The Overturn of Roe Could Mean the End of Fertility Medicine

Without the protections of Roe, we stand to see gross inequalities in fertility care and reproductive decision-making.

State laws defining ‘life’ as the moment an egg is fertilized will limit or prohibit the freezing or discarding of embryos—a process fundamental to successful fertility treatments. These practices could all but vanish in some places. These restrictions emerge at a moment where fertility technology is becoming ever more precise. Combined with existing anti-poor fertility policies, the reality is that poor women of color will have even less opportunity to determine the time and circumstance in which they decide to have a family.

Weekend Reading on Women’s Representation: Why Gender-Balanced Cabinets Matter—And How We Get There

Weekend Reading for Women’s Representation is a compilation of stories about women’s representation. 

This week: why gender-balanced state Cabinets matter, and how we get there; Connecticut elects its first Black woman chief public defender; a much-needed feminist history lesson; Cambodia sees an increase in women candidates running for elected office; and more.

Front and Center: With Guaranteed Income, “Now I Can Cover My Bills and Do Fun Things for My Son”

Front and Center highlights the success of Springboard to Opportunities’ Magnolia Mother’s Trust, which this year will give $1,000 per month for 12 months to 100 families headed by Black women living in federally subsidized housing.

“It was really unbelievable when I got the call a few months ago that I would be part of the Magnolia Mother’s Trust and start receiving $1,000 each month. … I really believe that there should be a program like the Magnolia Mother’s Trust for all the people living in poverty who need it, especially moms.”

Why Black Women Must Remain Front and Center

It’s been just over a year since we launched Front and Center—our series centering the low-income Black women of the Magnolia Mother’s Trust guaranteed income project in Jackson, Miss.

From the Supreme Court’s overturning of Roe v. Wade, to the cruelty of Mississippi state legislators who refuse to expand postpartum Medicaid access, the disregard displayed toward Black women shows us that our work here is not done.

Against All Odds, She Became a Lawyer

Justice Ketanji Brown Jackson just officially took her seat on the Supreme Court, making her the first-ever Black woman to serve as a justice in the Court’s 233-year history. 

Just 65 out of the 175 active judges on the federal circuit courts are female, and just 37 percent of state Supreme Court seats. Only 14 states have gender-balanced Supreme Courts. Out of the 115 justices that have served on the highest court of the United States, just six were women—four of whom are currently on the bench, including Jackson. In the face of recent events regarding the overturning of Roe v. Wade, we must change the face of justice in America through intentional actions and data-backed best practices to elect and appoint more women to judicial offices.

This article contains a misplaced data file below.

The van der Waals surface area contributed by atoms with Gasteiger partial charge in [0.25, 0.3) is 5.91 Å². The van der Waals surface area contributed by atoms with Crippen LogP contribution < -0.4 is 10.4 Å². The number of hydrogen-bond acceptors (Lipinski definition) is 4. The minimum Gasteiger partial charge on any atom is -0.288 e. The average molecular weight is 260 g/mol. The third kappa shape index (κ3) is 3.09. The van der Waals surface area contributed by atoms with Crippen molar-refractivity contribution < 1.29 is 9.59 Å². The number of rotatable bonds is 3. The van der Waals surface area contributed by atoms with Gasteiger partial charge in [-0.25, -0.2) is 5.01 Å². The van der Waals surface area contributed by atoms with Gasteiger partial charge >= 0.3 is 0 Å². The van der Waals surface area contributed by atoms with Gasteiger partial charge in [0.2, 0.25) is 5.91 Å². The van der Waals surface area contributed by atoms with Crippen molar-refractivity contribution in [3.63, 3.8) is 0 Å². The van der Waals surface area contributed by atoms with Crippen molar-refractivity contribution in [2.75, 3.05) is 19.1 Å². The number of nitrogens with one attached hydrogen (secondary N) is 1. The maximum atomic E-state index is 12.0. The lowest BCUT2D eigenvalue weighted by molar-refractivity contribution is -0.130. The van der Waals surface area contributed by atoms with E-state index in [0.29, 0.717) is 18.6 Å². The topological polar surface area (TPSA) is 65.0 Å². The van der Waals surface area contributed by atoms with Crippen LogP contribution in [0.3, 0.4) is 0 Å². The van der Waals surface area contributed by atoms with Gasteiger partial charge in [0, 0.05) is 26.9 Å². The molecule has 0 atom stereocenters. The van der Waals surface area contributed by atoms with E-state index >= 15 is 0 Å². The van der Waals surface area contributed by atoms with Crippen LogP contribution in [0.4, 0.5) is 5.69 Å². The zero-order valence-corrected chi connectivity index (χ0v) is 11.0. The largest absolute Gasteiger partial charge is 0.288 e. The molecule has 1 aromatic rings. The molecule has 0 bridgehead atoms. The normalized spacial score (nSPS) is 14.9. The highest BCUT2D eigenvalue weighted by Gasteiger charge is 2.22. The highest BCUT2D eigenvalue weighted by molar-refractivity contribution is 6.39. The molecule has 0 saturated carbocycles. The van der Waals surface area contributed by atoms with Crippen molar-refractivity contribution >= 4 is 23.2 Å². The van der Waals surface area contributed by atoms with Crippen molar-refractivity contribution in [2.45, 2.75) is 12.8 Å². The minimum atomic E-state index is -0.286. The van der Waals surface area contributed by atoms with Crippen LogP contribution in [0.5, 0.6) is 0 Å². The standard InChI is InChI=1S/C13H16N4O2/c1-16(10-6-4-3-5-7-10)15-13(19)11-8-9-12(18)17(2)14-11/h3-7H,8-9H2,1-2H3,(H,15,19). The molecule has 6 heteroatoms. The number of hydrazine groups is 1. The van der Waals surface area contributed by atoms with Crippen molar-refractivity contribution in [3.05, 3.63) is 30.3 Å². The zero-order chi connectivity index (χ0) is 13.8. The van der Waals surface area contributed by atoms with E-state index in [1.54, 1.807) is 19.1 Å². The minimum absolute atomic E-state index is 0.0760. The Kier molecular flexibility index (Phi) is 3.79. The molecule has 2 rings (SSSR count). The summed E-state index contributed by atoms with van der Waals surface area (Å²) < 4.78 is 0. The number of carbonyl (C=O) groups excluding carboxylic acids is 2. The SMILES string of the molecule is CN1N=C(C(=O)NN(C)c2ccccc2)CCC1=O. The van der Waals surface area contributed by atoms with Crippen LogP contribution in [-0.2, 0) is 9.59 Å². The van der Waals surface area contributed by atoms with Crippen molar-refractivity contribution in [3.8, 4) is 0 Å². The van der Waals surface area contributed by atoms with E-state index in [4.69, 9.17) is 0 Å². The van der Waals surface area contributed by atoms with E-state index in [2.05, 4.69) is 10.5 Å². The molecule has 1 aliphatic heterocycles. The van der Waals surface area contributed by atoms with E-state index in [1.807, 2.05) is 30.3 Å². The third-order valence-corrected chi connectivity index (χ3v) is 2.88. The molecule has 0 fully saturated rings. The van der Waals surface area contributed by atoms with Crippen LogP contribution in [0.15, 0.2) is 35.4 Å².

In Absence of Roe, Healthcare Providers Have a Professional and Ethical Duty to Step Up

As the human rights crisis in the U.S. intensifies, every healthcare worker has a role in protecting people who need abortion care. We must empower ourselves, patients, and the public with accurate, actionable information to access the resources they need. Not acting in this crisis goes immediately against one of the first oaths we made joining the health professions: Do no harm.

The Supreme Court Clearly Doesn’t Care About Women’s Lives

If we pay attention to those whose lives have already been destroyed by an inability to access abortion, we can see our collective future and the depths the challenges to come. Centering the voices of those who have struggled to get care—even as we recognize the implications of Dobbs on everyone—allows us to predict at least three immediate consequences of last week’s decision.   

The Importance of Talking About Women in the Fight Against Abortion Bans

The most powerful argument for abortion rights is to highlight the sex-based nature of these restrictions and argue that they violate equal rights. To succeed in arguing that sex equality requires the right to abortion, we need to be able to talk about how sex shapes access to abortion and how anti-abortion legislators target women with devastating consequences. The elimination of sex-based language in abortion politics makes this argument impossible, and reinforces the long-term right-wing strategy of suppressing information about sex-based disparities.

As We Mark the Anniversary of Title IX, I Regret I Never Met Toni Stone—The First Black Woman To Play Professional Baseball

As we mark the 50th anniversary of Title IX, landmark legislation that enabled girls and women to participate fully in interscholastic sports, I regret that I never met Toni Stone.

Unfamiliar with the name? I’m not surprised. Instead, my editors directed me to write articles about a white, San Francisco 49ers football player whose injuries they always deemed headline news. In a rarity for a 1980s Black woman reporter, I once interviewed, at home plate, then-Dodgers manager Tommy Lasorda. In hindsight, I would have gladly traded the experience for a chat with Toni Stone.